World watch – Wednesday

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For posting on events, news, opinions and anything of interest from around the world.

10 Comments

  1. Missy

     /  April 4, 2018

    UK Labour’s anti-semitism problem isn’t going away. This story has been ongoing for a couple of weeks now, and has worsened over the last week or so.

    Last week several Jewish groups joined by a number of Labour and Conservative MPs protested outside the Labour Caucus Meeting in response to reports that Jeremy Corbyn was a member of several anti-semitic Facebook groups, and in at least one was found to support the artist of a piece of graffiti that had anti-semitic tropes.

    Corbyn’s response was that he had not looked closely at the image on Facebook and he agreed it was anti-semitic. He apologised and said (again) that there is no place in Labour for any form of racism. The problem with Corbyn saying these things is that his actions don’t always match the words and many in the Jewish community believe that he is saying what is expected but doesn’t really care about it enough to take action.

    Later in the week the head of Labour’s disputes committee on the National Executive Committee (NEC) was pressured by Corbyn’s office into stepping down when it came to light that she had defended a local council candidate that is an anti-semite and holocaust denier and saying that the anti-semitism stories were nothing but a smear to attack Jeremy Corbyn. She claims she did not see the holocaust denial the candidate posted on his open Facebook page (despite allegedly being friends with him on Facebook). Where this was a problem for many in Labour is that the disputes committee is currently investigating a number of complaints of anti-semitism within the party. It should also be pointed out that the head of the disputes committee is a director of Momentum as well, this is important as many have put the increase in anti-semitism, misogyny, and racism down to the influence of Momentum. She went on to resign from the NEC saying her remaining was a distraction. Her place has been filled by Eddie Izzard.

    Over the weekend Jeremy Corbyn deleted his personal Facebook page, ostensibly because of abuse received, (why not just tighten privacy settings?), however, another theory is that he deleted it to try and remove evidence of other questionable groups he belonged to on Facebook. Take your pick on that of what to believe.

    Corbyn further compounded criticism from mainstream Jewish groups when he attended a Passover event held by a far left anti-zionist Jewish group at the weekend. First Corbyn said he attended and discussed issues of anti-semitism with young Jewish people at the event, and that he had learned a lot, implying he had attended in his capacity as Leader of the Opposition. This afternoon his spokesman claimed he had attended in a personal capacity, not as the Leader of the Opposition (shades of John Key and texting in a personal capacity). Either way it is seen as at best inadvisable, at worst (by some Jewish groups) further evidence of his blasé attitude to anti-semitism in the party.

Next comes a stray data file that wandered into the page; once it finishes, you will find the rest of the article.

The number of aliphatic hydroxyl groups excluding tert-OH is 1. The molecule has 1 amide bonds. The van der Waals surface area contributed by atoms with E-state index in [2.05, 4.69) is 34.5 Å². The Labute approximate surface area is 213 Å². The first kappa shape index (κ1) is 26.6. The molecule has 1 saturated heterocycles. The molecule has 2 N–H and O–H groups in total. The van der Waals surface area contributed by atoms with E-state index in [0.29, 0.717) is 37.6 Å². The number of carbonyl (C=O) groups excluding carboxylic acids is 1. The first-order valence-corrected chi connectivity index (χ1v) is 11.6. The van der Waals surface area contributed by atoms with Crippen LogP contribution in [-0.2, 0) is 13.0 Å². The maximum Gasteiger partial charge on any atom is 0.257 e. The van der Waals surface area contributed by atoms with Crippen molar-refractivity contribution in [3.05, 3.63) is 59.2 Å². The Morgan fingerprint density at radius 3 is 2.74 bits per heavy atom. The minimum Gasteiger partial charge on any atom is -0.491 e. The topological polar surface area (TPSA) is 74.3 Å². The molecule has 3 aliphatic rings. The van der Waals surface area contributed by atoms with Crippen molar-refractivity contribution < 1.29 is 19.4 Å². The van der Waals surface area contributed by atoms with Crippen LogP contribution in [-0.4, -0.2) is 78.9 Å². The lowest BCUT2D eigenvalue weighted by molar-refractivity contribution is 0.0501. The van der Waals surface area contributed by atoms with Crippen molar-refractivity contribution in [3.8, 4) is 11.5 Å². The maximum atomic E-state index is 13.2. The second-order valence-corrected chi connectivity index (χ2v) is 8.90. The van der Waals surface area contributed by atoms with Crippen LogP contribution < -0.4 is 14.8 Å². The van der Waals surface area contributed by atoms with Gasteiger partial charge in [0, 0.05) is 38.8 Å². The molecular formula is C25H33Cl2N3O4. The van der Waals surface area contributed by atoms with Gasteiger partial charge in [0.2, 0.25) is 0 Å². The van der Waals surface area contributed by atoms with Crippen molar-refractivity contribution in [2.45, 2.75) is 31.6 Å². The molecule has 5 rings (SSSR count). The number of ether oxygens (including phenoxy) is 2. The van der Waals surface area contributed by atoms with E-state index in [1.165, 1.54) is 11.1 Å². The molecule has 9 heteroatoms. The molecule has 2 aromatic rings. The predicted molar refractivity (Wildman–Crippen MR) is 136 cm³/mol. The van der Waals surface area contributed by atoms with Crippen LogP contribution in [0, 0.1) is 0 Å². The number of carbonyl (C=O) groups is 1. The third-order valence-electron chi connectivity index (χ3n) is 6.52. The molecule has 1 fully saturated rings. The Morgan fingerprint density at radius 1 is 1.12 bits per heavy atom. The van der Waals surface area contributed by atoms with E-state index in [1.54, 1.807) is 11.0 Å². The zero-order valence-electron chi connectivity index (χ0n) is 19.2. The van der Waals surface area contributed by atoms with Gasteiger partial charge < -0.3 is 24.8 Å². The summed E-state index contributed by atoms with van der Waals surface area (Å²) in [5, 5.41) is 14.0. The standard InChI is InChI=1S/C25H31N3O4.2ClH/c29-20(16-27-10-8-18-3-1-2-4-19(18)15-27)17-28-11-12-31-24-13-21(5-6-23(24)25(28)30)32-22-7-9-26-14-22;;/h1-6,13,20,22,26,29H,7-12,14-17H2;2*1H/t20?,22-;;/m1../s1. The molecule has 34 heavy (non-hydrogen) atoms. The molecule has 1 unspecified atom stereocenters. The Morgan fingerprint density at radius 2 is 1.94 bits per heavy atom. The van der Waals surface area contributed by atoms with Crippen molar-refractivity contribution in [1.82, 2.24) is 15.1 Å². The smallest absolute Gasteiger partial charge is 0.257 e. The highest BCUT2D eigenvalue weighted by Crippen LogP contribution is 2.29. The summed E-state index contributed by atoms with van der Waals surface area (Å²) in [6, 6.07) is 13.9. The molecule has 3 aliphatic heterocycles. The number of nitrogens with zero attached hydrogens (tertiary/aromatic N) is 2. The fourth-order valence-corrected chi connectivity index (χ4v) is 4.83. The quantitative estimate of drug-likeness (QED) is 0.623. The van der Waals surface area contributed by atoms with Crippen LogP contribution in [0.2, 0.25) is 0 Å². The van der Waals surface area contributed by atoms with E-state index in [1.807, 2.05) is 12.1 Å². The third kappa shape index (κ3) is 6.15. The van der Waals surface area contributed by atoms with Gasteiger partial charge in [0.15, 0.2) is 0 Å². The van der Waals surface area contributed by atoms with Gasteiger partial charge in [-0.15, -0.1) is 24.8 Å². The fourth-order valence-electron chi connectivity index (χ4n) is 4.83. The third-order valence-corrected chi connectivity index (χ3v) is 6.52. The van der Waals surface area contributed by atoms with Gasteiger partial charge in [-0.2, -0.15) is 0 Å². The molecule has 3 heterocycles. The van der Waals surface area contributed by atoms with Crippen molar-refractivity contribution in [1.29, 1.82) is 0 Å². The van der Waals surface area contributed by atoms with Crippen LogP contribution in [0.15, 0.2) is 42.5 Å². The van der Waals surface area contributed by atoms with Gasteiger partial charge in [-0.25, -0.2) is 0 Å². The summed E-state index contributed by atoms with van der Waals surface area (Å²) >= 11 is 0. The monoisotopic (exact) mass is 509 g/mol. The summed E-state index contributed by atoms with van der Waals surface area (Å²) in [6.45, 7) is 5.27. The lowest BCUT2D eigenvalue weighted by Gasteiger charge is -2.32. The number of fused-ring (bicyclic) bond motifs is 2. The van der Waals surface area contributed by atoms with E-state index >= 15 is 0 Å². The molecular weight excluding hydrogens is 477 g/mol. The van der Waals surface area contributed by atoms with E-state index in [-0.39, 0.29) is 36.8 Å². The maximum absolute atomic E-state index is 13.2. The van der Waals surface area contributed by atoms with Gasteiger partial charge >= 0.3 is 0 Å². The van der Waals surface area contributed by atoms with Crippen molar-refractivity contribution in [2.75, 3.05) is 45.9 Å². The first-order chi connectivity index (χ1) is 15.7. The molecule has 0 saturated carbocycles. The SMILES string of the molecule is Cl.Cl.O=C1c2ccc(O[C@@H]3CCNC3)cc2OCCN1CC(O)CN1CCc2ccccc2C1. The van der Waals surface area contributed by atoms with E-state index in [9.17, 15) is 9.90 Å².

Last week Corbyn admitted that anti-semitism was an increasing problem in Labour, as did John McDonnell, and over the weekend the leader of Momentum has also admitted that anti-semitism is a bigger problem than he first thought. Notably Diane Abbott and Chris Williamson, both strong Corbyn allies, are still saying that there is no anti-semitism and it is all smears against Corbyn.

    Personally I think this issue has shown Corbyn for what he is, (no, not an anti-semite), a weak leader with very little awareness and a lot of arrogance.

  2. Missy

     /  April 4, 2018

    Macron is facing what some consider his biggest test yet. Almost a year after his election Macron is facing a summer of discontent – or rather a summer of strikes – as he tries to embark on his reform plans.

    First off the blocks for reform is the state owned Railways, SNCF, however, the unions have begun three months worth of strikes (2 days in every 5 of strike action) impacting not only French travellers, but also many travelling on the Eurostar to France, Belgium and the Netherlands, and those traveling on the intercity TGV service.

    The reforms are based on a report from February which will include scrapping generous pay, benefit, and retirement packages for new employees, as well as opening up France’s rail markets, in return for the Government bailing SNCF out of an almost 50 Billion Euro debt.

    Macron has already conceded on some points, including reopening unprofitable rural lines, but for the workers this has not gone far enough.

    Of course it could be said that it is (almost) Summer so what else can be expected from the French but strikes.

    • MaureenW

       /  April 4, 2018

      30 days in a County jail and again nothing to do with Trump. “The indictment against him did not refer to the 2016 election campaign. Mr Trump has not been accused of any wrongdoing”.

  3. MaureenW

     /  April 4, 2018

    Some news on the upcoming investigation into former Secretary of State Hillary Clinton, the FBI and the Foreign Intelligence Surveillance Court …
    http://dailycaller.com/2018/04/03/andrew-napolitano-breaks-down-clinton-investigation/

  4. Kitty Catkin

     /  April 4, 2018

    Mass shooting no. 58 in the US, inane message no. 58 from Trump who seems to think that trotting out the thoughts and prayers cliche will make it all right.

    • MaureenW

       /  April 4, 2018

      As did Obama – what is your point?

      • Kitty Catkin

         /  April 5, 2018

        My point is that there have been 58 mass shootings so far this year and Trump has put out the same meaningless message 58 times. I can’t see how that can be misunderstood.